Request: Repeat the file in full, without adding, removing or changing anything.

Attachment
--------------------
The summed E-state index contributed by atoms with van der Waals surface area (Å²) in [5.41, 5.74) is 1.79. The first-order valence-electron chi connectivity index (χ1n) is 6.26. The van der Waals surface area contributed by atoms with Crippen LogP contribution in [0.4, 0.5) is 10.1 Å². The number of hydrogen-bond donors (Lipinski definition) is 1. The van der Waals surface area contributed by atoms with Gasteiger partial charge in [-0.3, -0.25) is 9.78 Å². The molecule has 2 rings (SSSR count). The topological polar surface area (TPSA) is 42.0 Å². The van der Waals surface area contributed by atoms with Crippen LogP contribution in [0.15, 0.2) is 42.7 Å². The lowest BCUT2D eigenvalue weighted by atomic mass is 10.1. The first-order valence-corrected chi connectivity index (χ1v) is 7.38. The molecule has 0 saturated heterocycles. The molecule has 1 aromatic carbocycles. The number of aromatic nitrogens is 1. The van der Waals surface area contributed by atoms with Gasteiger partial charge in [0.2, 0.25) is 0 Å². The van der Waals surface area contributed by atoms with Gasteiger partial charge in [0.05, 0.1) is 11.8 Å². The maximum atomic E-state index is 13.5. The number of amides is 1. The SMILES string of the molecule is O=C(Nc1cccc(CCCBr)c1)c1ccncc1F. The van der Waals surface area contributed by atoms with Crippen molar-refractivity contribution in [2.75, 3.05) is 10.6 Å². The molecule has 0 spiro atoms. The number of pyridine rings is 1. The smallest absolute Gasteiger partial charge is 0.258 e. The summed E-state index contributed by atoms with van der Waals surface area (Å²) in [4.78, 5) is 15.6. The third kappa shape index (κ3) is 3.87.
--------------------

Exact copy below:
The summed E-state index contributed by atoms with van der Waals surface area (Å²) in [5.41, 5.74) is 1.79. The first-order valence-electron chi connectivity index (χ1n) is 6.26. The van der Waals surface area contributed by atoms with Crippen LogP contribution in [0.4, 0.5) is 10.1 Å². The number of hydrogen-bond donors (Lipinski definition) is 1. The van der Waals surface area contributed by atoms with Gasteiger partial charge in [-0.3, -0.25) is 9.78 Å². The molecule has 2 rings (SSSR count). The topological polar surface area (TPSA) is 42.0 Å². The van der Waals surface area contributed by atoms with Crippen LogP contribution in [0.15, 0.2) is 42.7 Å². The lowest BCUT2D eigenvalue weighted by atomic mass is 10.1. The first-order valence-corrected chi connectivity index (χ1v) is 7.38. The molecule has 0 saturated heterocycles. The molecule has 1 aromatic carbocycles. The number of aromatic nitrogens is 1. The van der Waals surface area contributed by atoms with Gasteiger partial charge in [0.2, 0.25) is 0 Å². The van der Waals surface area contributed by atoms with Gasteiger partial charge in [0.05, 0.1) is 11.8 Å². The maximum atomic E-state index is 13.5. The number of amides is 1. The SMILES string of the molecule is O=C(Nc1cccc(CCCBr)c1)c1ccncc1F. The van der Waals surface area contributed by atoms with Crippen molar-refractivity contribution in [2.75, 3.05) is 10.6 Å². The molecule has 0 spiro atoms. The number of pyridine rings is 1. The smallest absolute Gasteiger partial charge is 0.258 e. The summed E-state index contributed by atoms with van der Waals surface area (Å²) in [4.78, 5) is 15.6. The third kappa shape index (κ3) is 3.87.